Constitutional amendment would ensure the right to hunt and fish

Republican state senators eager to put measure on ballot in November 2018

Eamon Queeney—North State Journal
Lobbyists Anthony Roulette of the National Rifle Associationand Dennis Allenof the N.C. Pistol and Rifle Associationwalk past a black bear mount at the Legislative Building in Raleigh on June 6. Outdoors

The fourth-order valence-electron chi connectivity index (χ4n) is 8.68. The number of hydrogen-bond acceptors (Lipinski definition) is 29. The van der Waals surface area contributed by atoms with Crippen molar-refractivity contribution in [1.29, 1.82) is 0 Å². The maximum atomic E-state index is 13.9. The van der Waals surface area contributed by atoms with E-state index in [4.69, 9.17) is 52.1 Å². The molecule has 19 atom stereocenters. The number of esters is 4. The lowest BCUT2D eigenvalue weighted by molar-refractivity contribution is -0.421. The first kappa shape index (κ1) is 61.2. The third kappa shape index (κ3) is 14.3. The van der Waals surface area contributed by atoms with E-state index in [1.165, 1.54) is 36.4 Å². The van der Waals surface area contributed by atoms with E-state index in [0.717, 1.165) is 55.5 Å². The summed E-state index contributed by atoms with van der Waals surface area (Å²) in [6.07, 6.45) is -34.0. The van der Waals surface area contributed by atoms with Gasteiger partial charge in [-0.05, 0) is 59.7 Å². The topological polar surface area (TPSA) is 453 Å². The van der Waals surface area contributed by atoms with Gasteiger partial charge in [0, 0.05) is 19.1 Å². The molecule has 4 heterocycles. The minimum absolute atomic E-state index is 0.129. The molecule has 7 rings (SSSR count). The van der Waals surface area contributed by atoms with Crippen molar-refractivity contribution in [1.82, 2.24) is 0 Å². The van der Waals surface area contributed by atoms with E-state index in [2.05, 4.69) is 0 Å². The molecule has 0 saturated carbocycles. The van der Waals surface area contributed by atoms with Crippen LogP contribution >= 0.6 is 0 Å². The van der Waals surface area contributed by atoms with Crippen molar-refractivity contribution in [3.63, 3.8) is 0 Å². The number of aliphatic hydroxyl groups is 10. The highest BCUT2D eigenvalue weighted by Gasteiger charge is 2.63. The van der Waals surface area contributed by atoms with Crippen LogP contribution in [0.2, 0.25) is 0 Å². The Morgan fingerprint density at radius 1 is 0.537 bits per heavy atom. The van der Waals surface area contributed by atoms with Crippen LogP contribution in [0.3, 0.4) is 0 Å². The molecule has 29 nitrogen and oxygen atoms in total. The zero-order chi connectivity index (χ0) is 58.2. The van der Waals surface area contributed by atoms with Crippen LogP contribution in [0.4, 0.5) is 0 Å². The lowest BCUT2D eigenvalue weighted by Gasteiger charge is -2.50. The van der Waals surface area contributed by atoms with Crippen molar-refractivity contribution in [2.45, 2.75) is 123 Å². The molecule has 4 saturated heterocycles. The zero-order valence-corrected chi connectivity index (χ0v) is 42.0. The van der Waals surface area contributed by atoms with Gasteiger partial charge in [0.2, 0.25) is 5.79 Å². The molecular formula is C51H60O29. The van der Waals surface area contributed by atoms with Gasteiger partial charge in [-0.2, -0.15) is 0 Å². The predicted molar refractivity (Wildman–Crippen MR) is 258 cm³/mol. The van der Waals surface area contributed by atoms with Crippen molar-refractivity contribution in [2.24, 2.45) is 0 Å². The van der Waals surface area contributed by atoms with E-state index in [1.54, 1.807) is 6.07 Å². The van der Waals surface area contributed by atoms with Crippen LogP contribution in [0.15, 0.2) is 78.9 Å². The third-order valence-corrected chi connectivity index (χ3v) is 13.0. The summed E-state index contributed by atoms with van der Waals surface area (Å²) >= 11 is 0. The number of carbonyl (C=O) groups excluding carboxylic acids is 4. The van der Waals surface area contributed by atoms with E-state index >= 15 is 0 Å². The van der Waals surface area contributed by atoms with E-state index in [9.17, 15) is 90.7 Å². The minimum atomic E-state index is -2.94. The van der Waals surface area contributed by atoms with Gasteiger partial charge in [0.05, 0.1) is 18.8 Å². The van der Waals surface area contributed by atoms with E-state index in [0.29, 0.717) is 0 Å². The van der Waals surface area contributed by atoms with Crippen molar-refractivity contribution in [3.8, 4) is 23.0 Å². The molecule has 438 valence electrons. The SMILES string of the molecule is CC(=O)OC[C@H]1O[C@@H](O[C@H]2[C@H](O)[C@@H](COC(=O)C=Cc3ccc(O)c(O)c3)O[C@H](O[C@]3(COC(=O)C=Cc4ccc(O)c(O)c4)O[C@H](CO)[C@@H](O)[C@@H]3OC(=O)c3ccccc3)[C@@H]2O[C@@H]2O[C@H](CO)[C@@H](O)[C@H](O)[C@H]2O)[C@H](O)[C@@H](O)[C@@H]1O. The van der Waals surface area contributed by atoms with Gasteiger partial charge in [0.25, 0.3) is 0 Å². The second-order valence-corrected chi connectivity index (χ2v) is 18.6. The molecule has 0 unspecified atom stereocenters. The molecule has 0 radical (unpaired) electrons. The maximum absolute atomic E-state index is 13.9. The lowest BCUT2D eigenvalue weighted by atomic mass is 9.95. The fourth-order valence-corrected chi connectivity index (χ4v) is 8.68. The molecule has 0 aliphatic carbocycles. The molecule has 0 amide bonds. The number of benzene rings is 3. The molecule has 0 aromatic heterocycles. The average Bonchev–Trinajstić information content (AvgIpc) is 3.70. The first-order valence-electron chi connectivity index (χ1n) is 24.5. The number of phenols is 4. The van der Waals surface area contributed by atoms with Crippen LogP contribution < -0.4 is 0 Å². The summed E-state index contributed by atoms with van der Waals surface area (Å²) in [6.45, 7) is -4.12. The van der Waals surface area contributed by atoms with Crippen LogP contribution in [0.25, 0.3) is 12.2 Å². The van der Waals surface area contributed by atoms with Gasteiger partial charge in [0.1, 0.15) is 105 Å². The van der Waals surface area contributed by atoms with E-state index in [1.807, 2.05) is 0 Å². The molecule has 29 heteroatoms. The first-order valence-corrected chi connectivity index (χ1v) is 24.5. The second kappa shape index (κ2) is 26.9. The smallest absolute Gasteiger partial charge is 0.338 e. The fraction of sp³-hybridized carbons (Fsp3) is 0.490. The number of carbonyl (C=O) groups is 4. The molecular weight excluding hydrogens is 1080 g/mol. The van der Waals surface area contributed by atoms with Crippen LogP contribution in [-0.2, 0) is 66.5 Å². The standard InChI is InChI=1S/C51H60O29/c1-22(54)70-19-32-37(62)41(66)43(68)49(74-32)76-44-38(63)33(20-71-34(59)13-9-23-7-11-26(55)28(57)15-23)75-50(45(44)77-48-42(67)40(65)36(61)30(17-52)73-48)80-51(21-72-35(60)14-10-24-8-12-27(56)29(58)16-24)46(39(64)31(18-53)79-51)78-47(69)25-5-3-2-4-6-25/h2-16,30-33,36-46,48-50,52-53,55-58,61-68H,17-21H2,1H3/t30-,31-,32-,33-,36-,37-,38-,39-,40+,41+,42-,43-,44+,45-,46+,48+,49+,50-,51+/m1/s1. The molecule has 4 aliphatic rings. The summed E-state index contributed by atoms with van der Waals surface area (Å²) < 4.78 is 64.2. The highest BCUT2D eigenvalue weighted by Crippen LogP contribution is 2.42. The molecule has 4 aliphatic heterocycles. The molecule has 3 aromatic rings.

RALEIGH — North Carolina could soon be adding a new amendment to its state constitution. Sens. Danny Britt (R-Robeson), Andrew Brock (R-Davie) and Norman Sanderson (R-Pamlico) filed legislation Tuesday that would let voters in the November 2018 election decide whether to amend the North Carolina Constitution to ensure citizens’ right to hunt, fish and harvest wildlife. Twenty-one other states currently include this right in their constitutions.”This constitutional amendment will protect for future generations the hunting and fishing rights that have always been part of our heritage and way of life — and it will ensure North Carolina remains a sportsman’s paradise,” said the Republican co-sponsors in a joint statement.Hunting and fishing are integral parts of North Carolina’s heritage, economy and conservation efforts. According to the most recent data available, sportsmen and women spent $2.3 billion on hunting and fishing in North Carolina in 2011, generating $249 million in revenue and supporting more than 35,000 local jobs. The state issued 1.87 million hunting and fishing licenses last year.However, advocates say that the heritage industry is slowly declining due to overregulation and a lack of awareness; most worrisome being that children are glued to electronics instead of getting outside.”Hunting, by any means, introduces kids to the outdoors,” said Kevin Myers with the North Carolina Trappers Association. “I’m introducing my grandkids to the outdoors. Hunting, fishing and trapping is part of our life. It keeps us grounded.”Frank Rowher, president and chief scientist for Delta Waterfowl, said some N.C. laws hinder access to the sport, including the state’s current Sunday hunting law that prohibits hunting on public lands and restricts hunting on private lands before 12:30 p.m. on the first day of the week.”Let’s face it, there are an awful lot of folks who work and kids who go to school Monday through Friday, and then you take away a whole day on the weekend — it’s a tough thing,” said Rowher, who works with lawmakers across the U.S. and Canada to help conserve waterfowl populations and promote public hunting rights.The amendment is also supported by the National Rifle Association, East Carolina Houndsmen Alliance and the North Carolina Bowhunters Association, among others.”Safeguarding North Carolina’s outdoor heritage for future generations is of the utmost importance,” said NASCAR owner and sportsman activist Richard Childress. “This measure will ensure that the economic, cultural and conservation benefits of our time-honored traditions of hunting and angling are protected in perpetuity.”Brock, who introduced a similar bill last session, said he thinks there is enough grassroots support and attention to the issue this year to help pass it out of both legislative chambers. He also believes putting the issue in front of voters in 2018 is the best timing.”It’s a blue moon election, there isn’t much going on that you’ll have to go through pages and pages to find the amendment at the bottom of the ballot,” said Brock, who began hunting with his father when he was a child.Lawmakers say that enshrining the right into the constitution would restrict future legislative bodies from going too far on proposed legislation that affects hunters, fishers and trappers — a community they say are both enjoying their 2nd Amendment rights and taking part in the conservation of wildlife.”There is no greater love for wildlife than an outdoorsman,” said Myers, a trapper and fur tradesman from Salisbury. “You can talk about all the PETA people, animal rights activists, but nobody loves wildlife more than hunters and fishers.”